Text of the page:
TeslaCrypt Ransomware Authors Rake in Over $76K in Just 2 Months

teslacrypt ransomwareFor obvious reasons, most hackers and cybercrooks do what they do for money and hardly ever back down for a good challenge that grants them satisfaction and a nice pay day. It just so happens that the creators of the TeslaCrypt Ransomware threat have racked up over $76,000 in just 2 months from their collection of ransom payments made through the malware's e-payment offers for computer users wanting to decrypt files.

TeslaCrypt is a ransomware threat similar to CryptoWall and CryptoLocker that are well-known for encrypting files on an infected computer. The TelsaCrypt ransomware threat usually displays a notification on an affected system's screen relaying a message that certain files are being encrypted but then offers a way for the user to pay to supposedly decrypt those same files. The offer to decrypt files seems like a winning case for some users who have paid upwards of $600 in bitcoins or process payments through offered PayPal My Cash services. These services are offered directly from the TeslaCrypt threat message and sometimes fail to provide a decryption key or method for restoring those encrypted files.

TeslaCrypt has long been in the spotlight for being one of the most destructive malware threats in line with other similar ransomware threats, such as CryptoLocker and CryptoWall. The commonality between these threats is that they all cause damage to files through encryption and cannot be removed from an infected Windows PC without the proper antimalware solutions.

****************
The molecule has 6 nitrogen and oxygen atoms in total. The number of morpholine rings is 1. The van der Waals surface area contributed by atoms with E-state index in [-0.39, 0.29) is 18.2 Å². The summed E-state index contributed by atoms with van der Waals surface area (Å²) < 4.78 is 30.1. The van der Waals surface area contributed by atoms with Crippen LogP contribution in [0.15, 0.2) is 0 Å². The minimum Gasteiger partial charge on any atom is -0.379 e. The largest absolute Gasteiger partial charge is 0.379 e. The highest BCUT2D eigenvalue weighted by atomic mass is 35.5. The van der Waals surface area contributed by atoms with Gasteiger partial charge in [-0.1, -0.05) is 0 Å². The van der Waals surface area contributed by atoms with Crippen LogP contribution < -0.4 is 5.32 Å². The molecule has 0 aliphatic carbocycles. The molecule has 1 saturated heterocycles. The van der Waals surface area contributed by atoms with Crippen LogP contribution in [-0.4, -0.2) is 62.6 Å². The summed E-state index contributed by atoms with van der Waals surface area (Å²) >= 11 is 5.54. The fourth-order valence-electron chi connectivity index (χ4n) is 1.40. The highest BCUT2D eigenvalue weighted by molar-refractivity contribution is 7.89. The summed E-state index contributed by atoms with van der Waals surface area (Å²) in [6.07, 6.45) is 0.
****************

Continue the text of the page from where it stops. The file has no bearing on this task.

In tracking the bitcoin money or other e-payment-processed funds, researchers at FireEye were able to find that buying the decryption key with bitcoin digital currency was cheaper than paying via PayPal My Cash. The fees may increase to nearly $1000 per occurrence and account for over 1,200 victims in total in a recent two month period.

Of the 1,200 or so victims, only 13% of them purchased a decryption key. Outside of that, some of the victims were provided with a decryption key for free by reasoning with the cybercrooks and authors of TelsaCrypt. Other cases the cybercrooks would reduce the fee but in the end the amount that the hackers made off with has amounted to over $76,000 in total.

The scheme of using aggressive ransomware threats like TeslaCrypt to extort money from computer users is run almost like a normal business. The customers, who would be considered the victims, are sometimes wise enough to ask for discounts or get away by receiving a free decryption key. Some figure it was in the TeslaCrypt Author's best interest to avoid fighting with a wise victim and rather get paid by one that is gullible enough to fall for the bait.

Menacing ransomware authors have been a major nuisance among computer users who are unfortunate in obtaining a threat like TeslaCrypt on their PC. Due to recent ransomware threats being so aggressive in their actions and evading most types of conventional methods to remove such threats, ransomware proves to be the most difficult type of threat to remove. With the authors of ransomware making decent money from their efforts, it looks as if such threats will continue to multiply and wreak havoc among computer users around the world. TeslaCrypt is just another example of a successful ring of malware authors making a clean getaway with the money of victimized computer users.